Well each to their own. AR definitely isn't new but I haven't seen it done in such a playful and accessible way.

But as you say, if it is games and only games that you are after then this system probably isn't for you. I find that it does a classic Nintendo and blurs the line between toy and game, just focusing on fun. If you're not bothered about "play" then I can see how many people would see it as being too toy like.
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Private Industry 6 years ago
I don`t see it as toy and I want my devices to do more than playing games, just for me it`s not worth the current price especially when the games here cost the same as home console games. I`m not willing to spend the same amount for a 3DS game as for Crysis 2 or other big titles because they are cheaper to make. I knew that the games would be sold at a higher price than the DS games, but I was negatively surprised today when I went into the store and had a look around.
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Chris Green Staff Writer, GamerDork Ltd6 years ago
The 3DS shows us a break from Nintendo's usual hardware conservatism making launch is really significant if nothing else. As a 3D sceptic it had everything to prove before I would say anything positive about it. On spending a couple of hours with different titles and the hardware itself I could see that the potential which oozes from it, it's just a shame there isn't much to really demonstrate why 3D is good for gaming beyond a "gimmick".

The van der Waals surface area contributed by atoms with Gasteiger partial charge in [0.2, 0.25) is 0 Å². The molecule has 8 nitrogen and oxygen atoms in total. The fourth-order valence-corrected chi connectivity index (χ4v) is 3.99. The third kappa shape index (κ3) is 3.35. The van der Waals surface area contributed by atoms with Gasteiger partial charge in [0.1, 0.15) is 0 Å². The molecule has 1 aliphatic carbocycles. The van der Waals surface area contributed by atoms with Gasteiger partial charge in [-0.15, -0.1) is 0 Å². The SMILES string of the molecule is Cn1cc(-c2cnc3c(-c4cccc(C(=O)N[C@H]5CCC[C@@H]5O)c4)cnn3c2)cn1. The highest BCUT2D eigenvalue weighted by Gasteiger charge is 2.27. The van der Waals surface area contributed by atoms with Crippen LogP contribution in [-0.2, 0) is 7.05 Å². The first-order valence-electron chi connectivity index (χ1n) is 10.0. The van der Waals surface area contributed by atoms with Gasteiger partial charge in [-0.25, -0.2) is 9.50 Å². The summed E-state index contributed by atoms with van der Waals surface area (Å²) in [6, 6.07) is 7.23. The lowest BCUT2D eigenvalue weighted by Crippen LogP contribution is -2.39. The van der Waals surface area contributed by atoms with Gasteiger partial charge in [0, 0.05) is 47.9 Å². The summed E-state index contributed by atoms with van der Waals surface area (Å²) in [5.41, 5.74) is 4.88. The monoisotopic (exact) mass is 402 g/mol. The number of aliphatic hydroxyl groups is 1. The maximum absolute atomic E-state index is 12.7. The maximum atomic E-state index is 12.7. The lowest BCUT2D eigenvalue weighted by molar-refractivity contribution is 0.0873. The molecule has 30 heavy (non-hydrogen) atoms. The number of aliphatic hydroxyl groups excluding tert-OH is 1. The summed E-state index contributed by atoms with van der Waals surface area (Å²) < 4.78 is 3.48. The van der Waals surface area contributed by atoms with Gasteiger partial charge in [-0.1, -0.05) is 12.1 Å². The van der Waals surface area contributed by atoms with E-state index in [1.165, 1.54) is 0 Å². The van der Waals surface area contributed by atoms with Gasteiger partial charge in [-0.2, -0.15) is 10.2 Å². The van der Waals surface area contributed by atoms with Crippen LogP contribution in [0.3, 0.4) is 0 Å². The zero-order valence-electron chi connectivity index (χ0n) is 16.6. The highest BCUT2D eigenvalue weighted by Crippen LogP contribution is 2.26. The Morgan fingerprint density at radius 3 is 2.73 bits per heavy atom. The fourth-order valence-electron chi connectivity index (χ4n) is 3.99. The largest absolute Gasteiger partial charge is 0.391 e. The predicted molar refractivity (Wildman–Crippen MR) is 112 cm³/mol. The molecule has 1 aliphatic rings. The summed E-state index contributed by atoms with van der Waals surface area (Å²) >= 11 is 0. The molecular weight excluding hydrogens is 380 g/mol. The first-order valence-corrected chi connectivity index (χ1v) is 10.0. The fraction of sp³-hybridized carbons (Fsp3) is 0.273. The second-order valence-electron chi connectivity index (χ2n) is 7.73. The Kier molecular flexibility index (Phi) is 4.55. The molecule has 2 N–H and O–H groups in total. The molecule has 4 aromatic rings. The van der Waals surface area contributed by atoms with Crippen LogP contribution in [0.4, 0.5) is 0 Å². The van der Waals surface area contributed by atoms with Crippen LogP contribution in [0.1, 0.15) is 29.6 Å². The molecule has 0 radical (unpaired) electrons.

By distancing themselves from mobile gaming Nintendo are hoping their market doesn't overlap to heavily with Apple's and so long as an iOS device doesn't have 3D they're (relatively) safe (for now).
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Nick Burcombe CEO & Co Founder, Playrise Digital Ltd.6 years ago
So far, (regarding the two launch titles I've played) 3D has brought nothing to the party. It makes you go wow for about 10 minutes and then you're left with an over-whelming sense of deja vu. I quite enjoyed pilot wings - but in 2D it was just as good. And SFIV whilst looking great, was really just SFIV....again. So from an experience point of view I'm disappointed with the 3DS. The kids took a brief look at it and put it back in it's box. With it's high price and the every growing competition from iOS devices and (soon) the plethora of Android 3.0 tablets....I can't see this being anywhere near as successful as the DS. It just doens't do enough different or better.